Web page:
Individuals with no groups who would like to participate in the cleanup
or take on roles as Site Buddies may register at this page:
http://iccs-individual.rafflesmuseum.net/

Gearing up for ICCS2010

After along hiatus since November 2009, the ICCS team began gearing up for operations this year with two meetings on 27th March and 8th May 2010. The team is as follows:

Zone Captains

  • Northeast – Ng Kai Scene
  • Northeast Dy – Cheong Wei Siong
  • Northeast Dy – Lim Chen Kee
  • Ubin – Marcus Tay
  • Ubin Dy – Athena Han
  • Changi – Teo Kah Ming
  • Changi Dy – Kok Oi Yee
  • East – Connie Hon
  • South – Kelly Ong
  • North West – N. Sivasothi

Site Captains

  • Labrador Beach – Toh Yuet Hsin
  • Admiralty Park, Woodlands – Nanthini Elamgovan
  • Pandan mangrove – Ou Yang Xiuling
  • Lim Chu Kang mangrove – Yeo Chee Hiong
  • Pulau Ubin – Zhang Dongrong

Other

  • Data Coordinator – Airani S
  • Webpage – Charina Ong
  • Dy Coordinator – Andy Dinesh
  • Coordinator – N. Sivasothi

This team has a few new faces and we welcome them with warm wishes:

  • Toh Yuet Hsin
  • Nanthini Elamgovan
  • Ou Yang Xiuling
  • Yeo Chee Hiong
  • Athena Han
  • Connie Hon

Site Buddies are being recruited and registration has opened.
Here’s to a successful 19th year!


The Chek Jawa Recce [29 Aug 2010]: the weather threatened to let us down but not Andy!

I woke up in the morning with rainy weather and checked NEA’s forecast: “showers with thunder for the next 3 hours”!  I might have been tempted to call off the recce but thankfully, the few organisers I called were already on their way. 

This year, with supporting evidence from the tidetable, we got ALL the organisers to come for the recce on a single day. this saved us the zillion dollars that Andy and I spent last year on ferry and land taxis. Not to mention all the fat from ice cream and Ayam Penyet.

As usual, the “super-onz” group from Sukyo Mahikariwas already there punctually and waiting for the rest of us; next came Paul and his son, Will.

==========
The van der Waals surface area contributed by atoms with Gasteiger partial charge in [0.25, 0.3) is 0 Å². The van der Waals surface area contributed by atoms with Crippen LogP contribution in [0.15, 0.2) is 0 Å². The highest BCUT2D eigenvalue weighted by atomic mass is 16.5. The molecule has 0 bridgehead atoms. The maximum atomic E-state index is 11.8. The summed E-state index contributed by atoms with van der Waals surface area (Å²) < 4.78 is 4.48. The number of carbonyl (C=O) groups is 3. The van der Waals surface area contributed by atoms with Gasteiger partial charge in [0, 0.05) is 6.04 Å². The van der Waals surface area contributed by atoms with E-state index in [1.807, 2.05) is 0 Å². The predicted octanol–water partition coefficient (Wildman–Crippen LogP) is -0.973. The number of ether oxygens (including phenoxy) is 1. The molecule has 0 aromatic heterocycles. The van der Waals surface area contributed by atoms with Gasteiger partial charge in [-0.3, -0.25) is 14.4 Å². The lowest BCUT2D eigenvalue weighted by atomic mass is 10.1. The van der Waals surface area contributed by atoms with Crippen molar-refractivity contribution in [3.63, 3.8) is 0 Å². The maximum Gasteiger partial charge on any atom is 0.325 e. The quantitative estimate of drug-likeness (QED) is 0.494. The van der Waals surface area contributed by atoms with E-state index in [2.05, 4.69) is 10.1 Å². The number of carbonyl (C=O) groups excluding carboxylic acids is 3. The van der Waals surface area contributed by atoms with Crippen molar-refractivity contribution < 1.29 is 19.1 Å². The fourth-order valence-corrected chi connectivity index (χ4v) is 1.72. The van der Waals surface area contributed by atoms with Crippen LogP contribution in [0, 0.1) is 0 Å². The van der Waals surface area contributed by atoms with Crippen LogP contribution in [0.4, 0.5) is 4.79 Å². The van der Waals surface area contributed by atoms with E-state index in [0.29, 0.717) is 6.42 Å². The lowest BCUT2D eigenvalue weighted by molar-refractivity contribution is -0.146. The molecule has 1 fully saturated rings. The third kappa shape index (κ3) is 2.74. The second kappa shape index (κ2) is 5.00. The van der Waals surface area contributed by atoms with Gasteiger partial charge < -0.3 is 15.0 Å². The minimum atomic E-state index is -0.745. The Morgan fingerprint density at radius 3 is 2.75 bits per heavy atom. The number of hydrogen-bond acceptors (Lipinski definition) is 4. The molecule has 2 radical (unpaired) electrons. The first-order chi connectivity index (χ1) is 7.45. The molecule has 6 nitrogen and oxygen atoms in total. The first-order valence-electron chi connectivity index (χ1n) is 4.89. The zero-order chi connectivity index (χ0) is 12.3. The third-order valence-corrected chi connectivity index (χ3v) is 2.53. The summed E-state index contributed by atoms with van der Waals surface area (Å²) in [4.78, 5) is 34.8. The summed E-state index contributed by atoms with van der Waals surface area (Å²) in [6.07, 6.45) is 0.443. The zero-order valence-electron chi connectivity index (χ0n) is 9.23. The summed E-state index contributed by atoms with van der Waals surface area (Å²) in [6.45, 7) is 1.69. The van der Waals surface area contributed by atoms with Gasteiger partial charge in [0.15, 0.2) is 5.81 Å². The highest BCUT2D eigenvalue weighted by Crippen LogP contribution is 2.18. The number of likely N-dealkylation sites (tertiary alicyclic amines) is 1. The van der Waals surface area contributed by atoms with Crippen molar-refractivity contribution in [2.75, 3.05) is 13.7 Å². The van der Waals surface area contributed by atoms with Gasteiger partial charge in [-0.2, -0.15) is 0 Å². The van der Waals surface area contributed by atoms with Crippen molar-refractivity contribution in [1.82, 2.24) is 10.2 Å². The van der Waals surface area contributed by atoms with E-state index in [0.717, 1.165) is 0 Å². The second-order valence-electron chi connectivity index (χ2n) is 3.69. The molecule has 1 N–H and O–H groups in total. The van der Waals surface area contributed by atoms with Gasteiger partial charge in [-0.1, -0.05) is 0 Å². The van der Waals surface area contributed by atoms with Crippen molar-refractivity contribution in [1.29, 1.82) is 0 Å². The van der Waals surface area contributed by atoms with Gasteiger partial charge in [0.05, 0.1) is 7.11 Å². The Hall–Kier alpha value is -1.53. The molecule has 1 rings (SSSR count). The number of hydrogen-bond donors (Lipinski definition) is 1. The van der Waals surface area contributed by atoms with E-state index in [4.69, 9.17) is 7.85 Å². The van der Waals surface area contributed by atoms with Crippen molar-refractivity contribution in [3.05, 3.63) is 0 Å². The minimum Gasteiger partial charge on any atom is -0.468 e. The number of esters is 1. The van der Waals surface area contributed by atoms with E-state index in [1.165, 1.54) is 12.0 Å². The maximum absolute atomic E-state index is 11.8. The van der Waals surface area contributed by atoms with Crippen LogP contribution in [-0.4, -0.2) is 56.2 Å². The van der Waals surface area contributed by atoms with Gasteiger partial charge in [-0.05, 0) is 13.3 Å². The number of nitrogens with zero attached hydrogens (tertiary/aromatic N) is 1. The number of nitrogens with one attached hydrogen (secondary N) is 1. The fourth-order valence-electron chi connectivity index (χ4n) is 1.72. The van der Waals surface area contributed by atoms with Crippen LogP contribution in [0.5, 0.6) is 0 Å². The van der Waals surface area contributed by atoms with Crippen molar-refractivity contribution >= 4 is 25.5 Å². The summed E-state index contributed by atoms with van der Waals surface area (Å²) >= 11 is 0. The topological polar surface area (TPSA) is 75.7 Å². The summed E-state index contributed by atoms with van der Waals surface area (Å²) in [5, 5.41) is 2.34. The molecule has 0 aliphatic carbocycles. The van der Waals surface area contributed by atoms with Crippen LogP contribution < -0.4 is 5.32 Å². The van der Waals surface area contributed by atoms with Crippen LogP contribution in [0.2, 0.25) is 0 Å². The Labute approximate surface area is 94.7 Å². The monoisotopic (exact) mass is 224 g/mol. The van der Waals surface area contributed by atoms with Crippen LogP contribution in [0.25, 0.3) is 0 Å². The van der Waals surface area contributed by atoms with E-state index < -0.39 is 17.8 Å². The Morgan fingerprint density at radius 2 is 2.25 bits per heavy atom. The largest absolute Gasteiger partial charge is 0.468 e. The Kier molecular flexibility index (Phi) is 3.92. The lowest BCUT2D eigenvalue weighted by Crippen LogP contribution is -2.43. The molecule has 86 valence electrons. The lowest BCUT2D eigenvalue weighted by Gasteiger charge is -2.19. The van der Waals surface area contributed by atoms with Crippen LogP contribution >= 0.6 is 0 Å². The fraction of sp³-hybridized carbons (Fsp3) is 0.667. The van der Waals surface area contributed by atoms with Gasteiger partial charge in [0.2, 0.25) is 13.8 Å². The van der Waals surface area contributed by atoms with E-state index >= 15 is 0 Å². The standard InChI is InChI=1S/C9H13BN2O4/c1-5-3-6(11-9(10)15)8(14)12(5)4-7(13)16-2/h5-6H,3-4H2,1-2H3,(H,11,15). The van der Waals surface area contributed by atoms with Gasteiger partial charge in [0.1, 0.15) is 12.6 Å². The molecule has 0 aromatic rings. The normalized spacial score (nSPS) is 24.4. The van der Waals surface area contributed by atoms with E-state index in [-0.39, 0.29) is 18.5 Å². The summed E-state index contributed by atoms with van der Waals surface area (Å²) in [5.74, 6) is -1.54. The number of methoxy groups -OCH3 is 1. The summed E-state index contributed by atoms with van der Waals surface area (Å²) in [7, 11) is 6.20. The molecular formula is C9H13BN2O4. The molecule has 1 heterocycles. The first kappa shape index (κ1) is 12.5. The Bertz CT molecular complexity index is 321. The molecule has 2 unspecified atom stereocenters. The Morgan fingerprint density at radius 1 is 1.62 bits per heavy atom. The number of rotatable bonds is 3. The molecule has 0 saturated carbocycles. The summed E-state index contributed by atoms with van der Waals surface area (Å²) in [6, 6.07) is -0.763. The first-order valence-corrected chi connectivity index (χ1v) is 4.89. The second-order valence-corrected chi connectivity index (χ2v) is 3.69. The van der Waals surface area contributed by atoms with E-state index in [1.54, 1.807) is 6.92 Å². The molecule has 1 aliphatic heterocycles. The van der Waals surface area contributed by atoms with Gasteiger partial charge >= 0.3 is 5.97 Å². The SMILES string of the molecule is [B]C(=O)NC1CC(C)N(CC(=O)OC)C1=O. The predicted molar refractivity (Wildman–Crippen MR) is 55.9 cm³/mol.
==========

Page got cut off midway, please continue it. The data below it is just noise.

Andy Dinesh, who had relinquished his role as Zone Captain of Pulau Ubin this year to take on the role of Recce Captain had not abandoned me. In Changi for a planned bicycle ride (to help eliminate some of last year’s Ayam Penyet), he saw the scene at the Ferry Terminal and his heart weighed heavily on him; as he put it “How can I leave Marcus alone with 20 over people?” 

So the 27 of us, Organisers and Site Buddies, set off for Pulau Ubin. 

As I was about to embark on my grandmother story of introducing Chek Jawa to the new organisers, Site Captain or Chek Jawa North, Rachael Li, stopped me with the waring that the tide was rising.

So we spilt up:

  • A) Rachel and her site buddy Angeline, leading Zhu Lin of NPCC HQ as well as Matt, Kinksi, Siew Hui and Yan Ni (LTA) to Chek Jawa North.
  • B) Andy led Paul from St Joseph’s International, “going to be veteran” Juliet and her student Benedict from Ngee Ann Polytechnic’s School of Humanities as well as my newly recruited Site Buddy Shriyanka to Chek Jawa Central. Shriyanka, a final year student from the NUS ESE program, travelled more than 2 hours to join us. I am pinning my hopes on her to be the Site Captain for Chek Jawa Central.
  • C) I led Mr Patrick Sng, Michelle, Mr Tan and Mr Soh from Sukyo Mahikari; Lynn, Mrs Koh and three other teachers from CHIJ Katong Convent ; Christopher from Dow Chemcals with his wife Charlene and Site Buddies Fucai and June to Chek Jawa South. I’d give kudos to this group as we crisis-crossed the site four times to the shore and back to the main path so that all groups were clear about the various access paths.

    Organisers of the Chek Jawa South Groups

    The evening before, Andy and I had looked for permanent landmarks at low tide which we could use to demarcate the sites along the coast to replace last year’s method of placing plastic orange signboards hanging on random trees 50m apart.

    This year (and thankfully Andy did take issue with this) the long Chek Jawa South shoreline was not going to be divided into 10 stretches of 50m which required breaking up participating groups into the right sizes. this was a lot of work. Instead, key landmarks were identified on shore to define variable stretches of beach which we could then use to insert appropriately sized groups or a mix of groups.

    Well, the recce went well, organisers had all their questions answered and we are good to go on the 11th of September!